Windows Server 2012 and the Resilient File System (ReFS)
Save File. You’ve seen that command a thousand times as you work on your documents and images, but have you ever thought about what lies underneath? And how critical a file system is to everything you do on your computing platform? With Windows Server 2012, Microsoft is updating their ubiquitous and venerable NTFS with ReFS, which is one of the more important changes you’ll find in their latest server platform.
Let’s begin our discussion of ReFS by developing a working definition of a file system and its purpose. Generally speaking, file systems are software-defined and used for the storage and organization of data on any given hardware storage device and hosted virtual storage. As applications and processes execute and run on a computer, there is a required mechanism that enables the process-based procedures (software inputs) to store and logically organize any data creation, change, or what we refer to as output. Using this simplified description as a model with any operating system, a file system is an input\output kernel-mode “service” that communicates with that particular operating system’s file system drivers.
Throughout the history of Microsoft Operating Systems, Systems Administrators and users have had at their disposal, chronologically speaking, the FAT, FAT16, FAT32, exFAT, and NTFS file systems to choose from. As the operating systems evolved from DOS-based to NT Kernel-based, the file systems supported evolved as well.
For many reasons, including stability, scalability, and security, NTFS has been the file system of choice for Server Administrators. With the release of Server 2012, Microsoft is taking a big step forward in evolving and updating NTFS with the Resilient File System (ReFS). ReFS was created and designed to work in tandem with Storage Spaces. Deploying both combats data loss due to those nasty disk subsystem problems such as “bit rot” and “lost writes”, which we’ll discuss later. This is accomplished by leveraging the key and necessary features of NTFS and extending the File System capabilities. One key feature of ReFS is that it was designed to support very large volume sizes.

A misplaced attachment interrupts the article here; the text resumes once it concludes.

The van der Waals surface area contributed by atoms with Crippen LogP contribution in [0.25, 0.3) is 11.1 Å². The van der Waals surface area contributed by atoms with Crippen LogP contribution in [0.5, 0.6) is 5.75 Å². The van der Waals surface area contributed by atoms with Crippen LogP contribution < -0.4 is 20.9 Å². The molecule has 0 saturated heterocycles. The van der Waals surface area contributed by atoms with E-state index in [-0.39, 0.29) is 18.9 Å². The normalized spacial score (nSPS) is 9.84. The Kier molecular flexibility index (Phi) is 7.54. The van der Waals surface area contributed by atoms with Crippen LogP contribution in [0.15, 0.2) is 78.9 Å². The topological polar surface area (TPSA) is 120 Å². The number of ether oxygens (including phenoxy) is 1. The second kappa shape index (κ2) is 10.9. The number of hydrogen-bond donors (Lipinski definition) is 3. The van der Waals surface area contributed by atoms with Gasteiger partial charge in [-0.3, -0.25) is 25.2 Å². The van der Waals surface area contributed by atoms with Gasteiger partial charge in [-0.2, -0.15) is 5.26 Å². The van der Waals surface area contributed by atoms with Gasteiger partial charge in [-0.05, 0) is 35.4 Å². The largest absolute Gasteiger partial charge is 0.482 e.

These large volumes are limited to internal storage and not removable storage. Some key new ReFS capabilities included are:
- Data Storage Integrity through Data Verification and Auto Correction of the File System where error identification can take place before the error actually occurs in a “verify and auto-correct” process.
- Maintaining the high availability of Server-based data.
- Storage Spaces to reduce the cost of supporting and maintaining the high availability of physically hosted and virtual machine-based data storage. This includes support for very large volumes.
The Use of Checksumming in ReFS
Data Storage Integrity through Data Verification and Auto Correction of the File System where error identification can take place before the error actually occurs in a “verify and auto-correct” process.
ReFS, as a file system available in Windows Server 2012, enables IT professionals to breathe a little easier knowing that data storage is more dependable through the implementation of the B+ tree file system structure used in ReFS. As such, ReFS data storage protects data using 64-bit checksums, or hashes, as data is written to a storage location (file, folder, volume). This built-in mechanism maintains resiliency and data integrity. At the core of this approach, all ReFS metadata is check-summed.
In IT, terms such as metadata and checksum are used often enough and in different enough circumstances to be a bit confusing, so before we move on with our discussion let’s create a working definition of each term as they apply to dependable file storage and ReFS.
The term metadata has been defined as “data about data,” which is rather ambiguous. To simplify, think of any code or software-defined object as having descriptive attributes or fields. In fact, an object is constructed as a collection of attributes or fields. So the question is: “Where do these attributes or fields come from; what is their derivative form?” Well, a file attribute, for example, is constructed from its metadata.
In a file system, metadata represents data with defining information about, for example, a file object. That data can include date and time of file creation, date and time of file modification(s), the account or security principal that created the file, file location, and so on. All of this data and information is crucial to the correctness and integrity of the file object (meaning the lack of corruption).
A checksum is a computation of the number of bits used in a storage unit of a file to insure the file’s integrity. It is a calculation that “checks” the validity of the data as stored or as being stored. Checksums use various algorithms to verify data. With ReFS, when writing data to a disk, a 64-bit checksum is calculated and stored independently of the file itself. ReFS performs check-summing at the file and metadata level. In addition, since the result of the checksum is stored in a different location than the file itself, the file system is able to determine disk corruption, including lost writes and any inputs written to the wrong location. Storing the checksum in a different location on the disk (vs. in the file header) prevents the simultaneous corruption of both. It also helps in the detection of the dreaded “bit rot”, where over time storage media will just plain wear-out (lose magnetic orientation) and result in input\output errors. It is readily apparent that this technique is a key factor in keeping data available and “online.”